Like kids on a playground, Mayor Luke Ravenstahl and the head of Pittsburgh colleges and universities have emerged from a bruising fight to say they're all friends now and willing to work together in the future.
There doesn't seem to be too much more than that to the agreement that signaled the death of Mr. Ravenstahl's proposed 1 percent tax on tuition at colleges, universities and trade schools. It is a relief for students, their parents and school administrators that the levy on tuition, which would have been the first of its kind in the nation, has been shelved, but Pittsburgh still lacks a permanent revenue source to funnel an extra $15 million per year into its pension funds in order to meet obligations to its retirees and comply with state financial overseers.
The mayor says he has commitments from the University of Pittsburgh, Carnegie Mellon University and Highmark Inc. for bigger donations than they've made previously, but he wouldn't say how much he expects or when. Councilman Ricky Burgess is correct in calling for transparency because, in the past, the public couldn't find out how much various nonprofits had contributed individually. What the city needs are long-term, iron-clad deals with these institutions that, as large employers, rely heavily on the city for police, fire and other vital services.
During the announcement of the end of the tuition tax, the mayor focused instead on the formation of a group of nonprofit and business leaders to be called the New Pittsburgh Collaborative. Its mission is to come up with a joint strategy for pursuing help from Harrisburg. A cohesive approach to state lawmakers is wise, but no one should assume that simply having more voices calling for help will result in getting any.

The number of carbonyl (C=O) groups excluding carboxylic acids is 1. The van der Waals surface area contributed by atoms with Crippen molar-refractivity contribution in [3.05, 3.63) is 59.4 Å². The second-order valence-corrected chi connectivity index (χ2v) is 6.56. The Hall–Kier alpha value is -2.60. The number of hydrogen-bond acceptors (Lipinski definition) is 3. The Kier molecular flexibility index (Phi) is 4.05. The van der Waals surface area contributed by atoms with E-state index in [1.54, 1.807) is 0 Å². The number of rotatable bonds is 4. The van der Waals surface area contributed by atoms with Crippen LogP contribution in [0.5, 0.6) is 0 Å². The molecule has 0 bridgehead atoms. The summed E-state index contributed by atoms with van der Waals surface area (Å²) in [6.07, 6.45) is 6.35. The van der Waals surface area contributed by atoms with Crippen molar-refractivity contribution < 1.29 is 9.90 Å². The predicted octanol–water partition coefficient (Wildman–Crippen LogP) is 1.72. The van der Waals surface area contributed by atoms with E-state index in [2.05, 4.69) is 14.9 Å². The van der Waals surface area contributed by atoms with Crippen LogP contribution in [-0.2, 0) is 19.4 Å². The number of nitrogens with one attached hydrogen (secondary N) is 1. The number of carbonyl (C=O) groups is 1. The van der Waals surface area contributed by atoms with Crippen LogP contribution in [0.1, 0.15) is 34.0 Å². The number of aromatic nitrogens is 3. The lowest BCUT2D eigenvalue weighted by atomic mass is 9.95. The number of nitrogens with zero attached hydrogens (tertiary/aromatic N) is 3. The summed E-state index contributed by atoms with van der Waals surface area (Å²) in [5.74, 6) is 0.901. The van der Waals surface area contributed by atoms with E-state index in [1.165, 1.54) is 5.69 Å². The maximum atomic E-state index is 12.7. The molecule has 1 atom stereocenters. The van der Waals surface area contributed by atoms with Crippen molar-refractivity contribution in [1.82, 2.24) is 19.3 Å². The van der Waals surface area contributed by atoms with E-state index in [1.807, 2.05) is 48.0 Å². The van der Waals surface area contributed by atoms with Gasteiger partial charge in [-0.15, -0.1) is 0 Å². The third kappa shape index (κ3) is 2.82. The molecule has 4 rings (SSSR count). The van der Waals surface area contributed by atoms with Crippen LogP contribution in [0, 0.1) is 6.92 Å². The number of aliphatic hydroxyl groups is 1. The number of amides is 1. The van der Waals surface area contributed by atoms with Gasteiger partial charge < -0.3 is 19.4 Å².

The city long has lobbied without success, for example, for the authority either to increase the annual tax on people who work in Pittsburgh from $52 to $144, and it tried to extend the payroll preparation tax to nonprofit organizations. Concocting a plan that will be acceptable to the local delegation will be tough, and convincing the entire Legislature even tougher.
Pittsburgh did manage to balance its 2010 budget without the $15 million, but that was accomplished by relying on some one-time revenue sources and some that are questionable even for the coming year. For instance, the city estimated it would reap $2 million from a new method of going after delinquent taxpayers, but that's not going to happen every year. The city transferred $4 million from a debt fund it created to help retire bonds that will come due in the future, but City Council has put new strings on the mayor's ability to use it and, over the long term, that switch is going to catch up with the city.
In the end, the city needs more than added lobbying muscle for changes in state law. It needs the very institutions that require a healthy home base -- a solvent and prosperous Pittsburgh -- to do their part financially to help the city.